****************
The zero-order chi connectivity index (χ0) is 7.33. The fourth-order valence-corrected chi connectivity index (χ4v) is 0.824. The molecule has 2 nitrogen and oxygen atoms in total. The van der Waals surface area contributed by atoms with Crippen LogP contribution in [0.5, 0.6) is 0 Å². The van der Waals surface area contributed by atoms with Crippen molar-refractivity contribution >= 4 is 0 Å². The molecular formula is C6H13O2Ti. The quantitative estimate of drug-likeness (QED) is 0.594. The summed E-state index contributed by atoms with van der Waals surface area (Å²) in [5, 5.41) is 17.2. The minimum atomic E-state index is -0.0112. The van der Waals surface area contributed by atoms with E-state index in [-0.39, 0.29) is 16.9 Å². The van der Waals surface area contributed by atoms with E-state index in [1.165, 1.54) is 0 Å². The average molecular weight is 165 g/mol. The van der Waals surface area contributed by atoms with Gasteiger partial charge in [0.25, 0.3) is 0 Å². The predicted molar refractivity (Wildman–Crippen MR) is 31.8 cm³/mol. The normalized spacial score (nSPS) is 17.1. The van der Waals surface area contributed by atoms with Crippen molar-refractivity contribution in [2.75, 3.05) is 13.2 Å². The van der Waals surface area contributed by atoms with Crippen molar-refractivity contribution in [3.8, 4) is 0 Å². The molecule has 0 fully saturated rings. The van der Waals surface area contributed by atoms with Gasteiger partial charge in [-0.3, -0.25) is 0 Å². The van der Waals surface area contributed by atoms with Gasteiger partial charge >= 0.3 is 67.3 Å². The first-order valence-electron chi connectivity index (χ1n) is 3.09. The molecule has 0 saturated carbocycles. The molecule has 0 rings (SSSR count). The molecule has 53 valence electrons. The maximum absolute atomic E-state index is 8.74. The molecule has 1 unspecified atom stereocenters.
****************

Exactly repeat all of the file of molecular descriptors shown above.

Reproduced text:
The zero-order chi connectivity index (χ0) is 7.33. The fourth-order valence-corrected chi connectivity index (χ4v) is 0.824. The molecule has 2 nitrogen and oxygen atoms in total. The van der Waals surface area contributed by atoms with Crippen LogP contribution in [0.5, 0.6) is 0 Å². The van der Waals surface area contributed by atoms with Crippen molar-refractivity contribution >= 4 is 0 Å². The molecular formula is C6H13O2Ti. The quantitative estimate of drug-likeness (QED) is 0.594. The summed E-state index contributed by atoms with van der Waals surface area (Å²) in [5, 5.41) is 17.2. The minimum atomic E-state index is -0.0112. The van der Waals surface area contributed by atoms with E-state index in [-0.39, 0.29) is 16.9 Å². The van der Waals surface area contributed by atoms with E-state index in [1.165, 1.54) is 0 Å². The average molecular weight is 165 g/mol. The van der Waals surface area contributed by atoms with Gasteiger partial charge in [0.25, 0.3) is 0 Å². The predicted molar refractivity (Wildman–Crippen MR) is 31.8 cm³/mol. The normalized spacial score (nSPS) is 17.1. The van der Waals surface area contributed by atoms with Crippen molar-refractivity contribution in [2.75, 3.05) is 13.2 Å². The van der Waals surface area contributed by atoms with Crippen molar-refractivity contribution in [3.8, 4) is 0 Å². The molecule has 0 fully saturated rings. The van der Waals surface area contributed by atoms with Gasteiger partial charge in [-0.3, -0.25) is 0 Å². The van der Waals surface area contributed by atoms with Gasteiger partial charge >= 0.3 is 67.3 Å². The first-order valence-electron chi connectivity index (χ1n) is 3.09. The molecule has 0 saturated carbocycles. The molecule has 0 rings (SSSR count). The molecule has 53 valence electrons. The maximum absolute atomic E-state index is 8.74. The molecule has 1 unspecified atom stereocenters.